The apostle James doubled down on this great truth by stating,”. . . cleanse your hands, ye sinners; and purify your hearts, ye double minded.” James 4:8. Presented here as the essential action to be close to God, he introduced the idea by saying, “Draw night to God, and He will draw nigh to you. . . “
Obviously, it is essential for every person to repent of sin and trust the Lord Jesus Christ as the only personal Savior, but perhaps the appeal is most often written to God’s own people to enter the strait gate an walk in the narrow way. How that is done is pointedly revealed by the ancient psalmist in Psalm 119:9, “Wherewithal shall a young man cleanse his way? by taking heed thereto according to thy Word.”
Truly, a clean body smells better than a dirty one, and it is often essential to good health. But the cleanliness that is next to godliness must reference the very heart to be realized as true. How clean is your heart?

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Crowd Pleasers ~


CHRISTian poetry ~ by deborah ann

Crowd pleasers,
filling up the pews
adapting God’s Word
with worldly views.

Changing the truth,
to delight men
not caring if God
they should offend.

Crowd pleasers,
seeking man’s approval
altering scriptures
seeing to their removal.

Seeking and wanting,
needing man’s favor
more than that of
their Lord and Savior.

Crowd pleasers,
filling up Sunday seats
and sadly God’s sheep . . .
are now being fleeced!

~~~~~~

Deuteronomy 12:32

What thing soever I command you,
observe to do it: thou shalt not
add thereto, nor diminish from it.”

1 Thessalonians 2:4

“But as we were allowed of God
to be put in trust with the gospel,
even so we speak; not as pleasing men,
but God, which trieth our hearts.”

King James Version
Public Domain

Copyright 2018
Deborah Ann Belka

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Afternoon Ponderings~07.09.18~


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Good Morning Quote ~07.09.18~


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SWIMMING IN THE POOL OF GRACE


SWIMMING IN THE POOL OF GRACE

William Andrew Dillard
Parson to Person
A childhood memory is that of the simple joy of reading comic books, and one in particular: Donald Duck. It seems Donald had a rich uncle who was also very stingy. He had accumulated so much money that it filled a swimming pool. This uncle (scrooge by name) loved to dive off the diving board into the pool of money and wallow in it, throwing it into the air and immersing himself in the sheer glee of it all.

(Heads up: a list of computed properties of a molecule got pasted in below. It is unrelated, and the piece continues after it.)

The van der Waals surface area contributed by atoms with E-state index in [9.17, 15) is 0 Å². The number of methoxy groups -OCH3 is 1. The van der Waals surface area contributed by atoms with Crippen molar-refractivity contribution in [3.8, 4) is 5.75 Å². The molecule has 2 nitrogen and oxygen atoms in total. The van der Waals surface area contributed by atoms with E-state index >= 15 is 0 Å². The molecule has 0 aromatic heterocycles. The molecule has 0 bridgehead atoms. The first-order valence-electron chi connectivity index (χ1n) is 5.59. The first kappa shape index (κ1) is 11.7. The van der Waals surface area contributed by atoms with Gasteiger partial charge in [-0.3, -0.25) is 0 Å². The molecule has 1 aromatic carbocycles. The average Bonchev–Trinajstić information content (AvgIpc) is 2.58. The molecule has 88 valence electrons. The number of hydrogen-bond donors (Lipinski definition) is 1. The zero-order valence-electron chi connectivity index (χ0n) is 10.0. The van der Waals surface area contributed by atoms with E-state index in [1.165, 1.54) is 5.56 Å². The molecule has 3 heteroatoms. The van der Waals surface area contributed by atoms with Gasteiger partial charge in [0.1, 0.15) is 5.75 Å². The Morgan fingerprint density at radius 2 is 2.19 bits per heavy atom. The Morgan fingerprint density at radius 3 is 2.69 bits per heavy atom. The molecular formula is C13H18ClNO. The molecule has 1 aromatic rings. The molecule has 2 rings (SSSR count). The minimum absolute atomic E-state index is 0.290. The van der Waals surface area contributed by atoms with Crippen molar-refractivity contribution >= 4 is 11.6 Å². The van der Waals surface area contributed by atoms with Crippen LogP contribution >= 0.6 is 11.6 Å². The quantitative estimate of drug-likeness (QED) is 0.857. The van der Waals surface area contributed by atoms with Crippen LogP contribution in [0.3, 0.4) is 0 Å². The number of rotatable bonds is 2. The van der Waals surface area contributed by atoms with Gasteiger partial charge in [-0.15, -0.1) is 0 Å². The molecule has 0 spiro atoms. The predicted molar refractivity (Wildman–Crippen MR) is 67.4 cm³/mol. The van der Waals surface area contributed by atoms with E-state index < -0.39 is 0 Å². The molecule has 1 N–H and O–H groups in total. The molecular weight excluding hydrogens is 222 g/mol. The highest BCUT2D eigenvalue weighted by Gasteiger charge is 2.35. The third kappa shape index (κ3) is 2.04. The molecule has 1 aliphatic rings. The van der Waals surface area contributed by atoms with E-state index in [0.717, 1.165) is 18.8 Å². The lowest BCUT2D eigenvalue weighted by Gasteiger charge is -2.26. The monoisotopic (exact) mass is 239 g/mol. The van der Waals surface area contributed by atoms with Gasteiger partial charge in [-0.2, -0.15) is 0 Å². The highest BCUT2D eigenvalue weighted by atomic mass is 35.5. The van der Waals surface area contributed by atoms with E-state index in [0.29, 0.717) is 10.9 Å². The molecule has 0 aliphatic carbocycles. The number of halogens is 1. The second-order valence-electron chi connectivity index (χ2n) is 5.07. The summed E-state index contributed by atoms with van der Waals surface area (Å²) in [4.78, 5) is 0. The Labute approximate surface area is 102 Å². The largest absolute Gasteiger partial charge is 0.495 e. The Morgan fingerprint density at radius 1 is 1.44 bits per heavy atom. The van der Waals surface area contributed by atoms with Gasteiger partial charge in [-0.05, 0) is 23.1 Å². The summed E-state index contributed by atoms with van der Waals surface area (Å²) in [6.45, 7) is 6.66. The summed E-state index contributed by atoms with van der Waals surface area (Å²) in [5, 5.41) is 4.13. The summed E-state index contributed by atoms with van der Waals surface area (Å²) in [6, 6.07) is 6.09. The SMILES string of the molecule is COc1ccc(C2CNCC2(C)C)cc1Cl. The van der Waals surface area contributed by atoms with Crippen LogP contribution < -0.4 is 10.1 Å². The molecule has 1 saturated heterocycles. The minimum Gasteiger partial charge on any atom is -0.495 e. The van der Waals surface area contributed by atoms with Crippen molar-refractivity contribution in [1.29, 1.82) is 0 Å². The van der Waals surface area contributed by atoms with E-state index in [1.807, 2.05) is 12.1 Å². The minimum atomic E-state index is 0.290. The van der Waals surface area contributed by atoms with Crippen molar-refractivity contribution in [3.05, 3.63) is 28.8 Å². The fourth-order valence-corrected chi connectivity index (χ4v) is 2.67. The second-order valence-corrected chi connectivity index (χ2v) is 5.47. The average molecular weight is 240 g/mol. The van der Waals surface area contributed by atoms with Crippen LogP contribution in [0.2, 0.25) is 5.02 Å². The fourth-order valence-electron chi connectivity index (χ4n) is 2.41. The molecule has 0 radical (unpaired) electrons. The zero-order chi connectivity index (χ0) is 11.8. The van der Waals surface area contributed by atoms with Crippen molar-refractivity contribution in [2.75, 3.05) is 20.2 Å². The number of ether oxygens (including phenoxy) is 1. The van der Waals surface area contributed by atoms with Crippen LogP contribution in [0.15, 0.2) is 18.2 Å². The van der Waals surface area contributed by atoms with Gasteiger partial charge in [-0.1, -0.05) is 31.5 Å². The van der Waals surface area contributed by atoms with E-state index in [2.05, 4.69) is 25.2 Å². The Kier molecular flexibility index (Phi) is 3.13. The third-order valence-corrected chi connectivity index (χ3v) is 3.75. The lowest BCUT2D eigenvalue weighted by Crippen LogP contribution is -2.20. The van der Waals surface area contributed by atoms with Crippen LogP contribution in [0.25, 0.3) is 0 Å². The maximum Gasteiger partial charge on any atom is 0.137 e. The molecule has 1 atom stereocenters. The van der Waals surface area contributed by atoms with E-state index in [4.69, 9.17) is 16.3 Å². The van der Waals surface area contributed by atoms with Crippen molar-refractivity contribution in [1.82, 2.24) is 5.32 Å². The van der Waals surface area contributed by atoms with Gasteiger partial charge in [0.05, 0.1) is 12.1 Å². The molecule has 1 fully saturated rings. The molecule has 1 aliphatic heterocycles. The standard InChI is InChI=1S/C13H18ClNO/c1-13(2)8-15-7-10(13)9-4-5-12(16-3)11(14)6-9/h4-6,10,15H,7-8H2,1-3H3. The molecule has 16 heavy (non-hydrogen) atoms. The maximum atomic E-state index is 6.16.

This little story is at best crude, but it does have a way of illustrating the marvelous, fathomless grace of God toward his creation, and specifically mankind.
The word “grace” is commonly defined as “Unmerited favor.” It is first employed in the Bible in Genesis 6:8, “But Noah found grace in the eyes of the LORD.” The law of first mention is that a word finds its clearest meaning in the context of its initial usage. Here and throughout the Bible, it is clear that great favor of a totally unmerited nature is bestowed upon mankind. It is favor that builds upon itself as it finds welcome acceptance in its beneficiaries.
Certainly, Noah did not merit the favor of God, but this favor (grace) was bestowed upon him by which he escaped the global flood, and repopulated the earth.
The multiple instances of grace being bestowed on various saints of old would require a sizeable book, but suffice it here to fast forward to the New Testament where the word and its meaning takes on expanded appreciation, though remaining far from our comprehensive understanding. As the apostle John presented the Word in the first chapter of his gospel, he spoke of this abundant grace. Moreover, he recorded the testimony of John the Baptist about Jesus: “And of his fullness have all we received, and grace for grace. For the law was given by Moses, but grace and truth came by Jesus Christ.” John 1: 16-17.
In an attempt to better understand the idea of the phrase “grace for grace,” most scholars say this means grace piled on top of grace. Another likens it to the continuous supply of manna to the Hebrews in the wilderness wanderings. By grace it was there this morning, and by grace will be there the next day to replace what was used. But in the writings of John, it is contrasted with law which came by Moses. Thus, it is conveying the unmerited favor of the New Covenant: the church, the faith once delivered to the saints in contrast to the law and its penalties of the Old Testament. It is favor beyond that of spiritual salvation to that of comprehension to the point of spiritual maturity. It is unmerited favor piled upon unmerited favor. To a submissive people to Him, it is as David of old said, “Blessed be the Lord, who daily loadeth us with benefits, even the God of our salvation.” Psalm 68:19. What a spiritual pool of grace we have in Christ Jesus! Enjoy the swim!

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Good Morning Quote ~07.04.18~


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Afternoon Ponderings~07.06.18~